By Navid Kalhor, for Al-Monitor. Any opinions expressed are those of the author, and do not necessarily reflect the views of Iran Business News.
According to the UN Conference on Trade and Development’s 2015 World Investment Report, Iran saw troubling changes in Foreign Direct Investment (FDI) in 2014.
FDI inflow dropped by a third, while FDI outflow more than tripled; in dollar terms, Iran received merely $2.1 billion in inward investment and lost $600 million outward. Given that these figures include Foreign Portfolio Investment (FPI), they are disappointing.
The obstacles in the way of a greater influx of foreign money into Iranian capital markets can be divided into two distinct categories: domestic and external, with the former of far greater significance than the latter.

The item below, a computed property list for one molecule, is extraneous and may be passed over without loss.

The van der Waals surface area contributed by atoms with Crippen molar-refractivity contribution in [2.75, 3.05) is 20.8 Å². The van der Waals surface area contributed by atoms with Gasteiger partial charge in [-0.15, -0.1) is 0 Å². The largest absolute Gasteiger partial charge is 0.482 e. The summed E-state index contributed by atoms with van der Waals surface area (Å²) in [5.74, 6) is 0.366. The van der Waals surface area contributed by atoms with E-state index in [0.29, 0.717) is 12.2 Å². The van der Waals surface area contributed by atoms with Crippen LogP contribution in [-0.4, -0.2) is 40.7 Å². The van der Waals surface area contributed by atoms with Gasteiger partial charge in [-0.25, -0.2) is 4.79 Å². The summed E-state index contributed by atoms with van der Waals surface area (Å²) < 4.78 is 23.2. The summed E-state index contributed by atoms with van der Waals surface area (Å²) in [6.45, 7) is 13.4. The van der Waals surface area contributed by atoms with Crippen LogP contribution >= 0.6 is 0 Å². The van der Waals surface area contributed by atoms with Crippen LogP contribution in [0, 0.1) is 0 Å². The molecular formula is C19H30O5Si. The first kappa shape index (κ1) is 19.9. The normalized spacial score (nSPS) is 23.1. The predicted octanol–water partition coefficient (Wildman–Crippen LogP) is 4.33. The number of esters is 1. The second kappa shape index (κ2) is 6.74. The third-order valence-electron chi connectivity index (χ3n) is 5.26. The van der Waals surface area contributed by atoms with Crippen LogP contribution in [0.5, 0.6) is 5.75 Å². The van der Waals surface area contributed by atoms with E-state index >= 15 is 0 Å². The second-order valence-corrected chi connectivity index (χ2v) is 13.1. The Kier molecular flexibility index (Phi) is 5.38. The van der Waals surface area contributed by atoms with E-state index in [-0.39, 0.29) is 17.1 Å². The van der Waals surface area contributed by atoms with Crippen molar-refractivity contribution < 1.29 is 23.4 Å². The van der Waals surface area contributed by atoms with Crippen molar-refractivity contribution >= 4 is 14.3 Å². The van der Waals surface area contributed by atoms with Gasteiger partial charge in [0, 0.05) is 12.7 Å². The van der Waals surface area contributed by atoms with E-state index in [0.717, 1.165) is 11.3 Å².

Some capital market experts argue that a key issue is the lack of a clear-cut vision on how to expand the debt market in the Islamic Republic’s sixth five-year development plan (2016-2021), which has been prepared by the Management and Planning Organization.
Issuances of Islamic sukuk and bonds under both the previous and current administrations were merely meant to prop up ailing government-backed organizations suffering from cash flow problems. As such, debt sales have never been geared to shift the focus of financing away from banks and toward capital markets.
The importance of having deep and diversified debt markets should not be underestimated. It can greatly accelerate the influx of foreign capital, and thus, ultimately positively affect the equity market. In addition, it can provide a buffer against the systemic risks prevalent at times of economic crisis. Yet development of the debt market continues to be neglected by policymakers.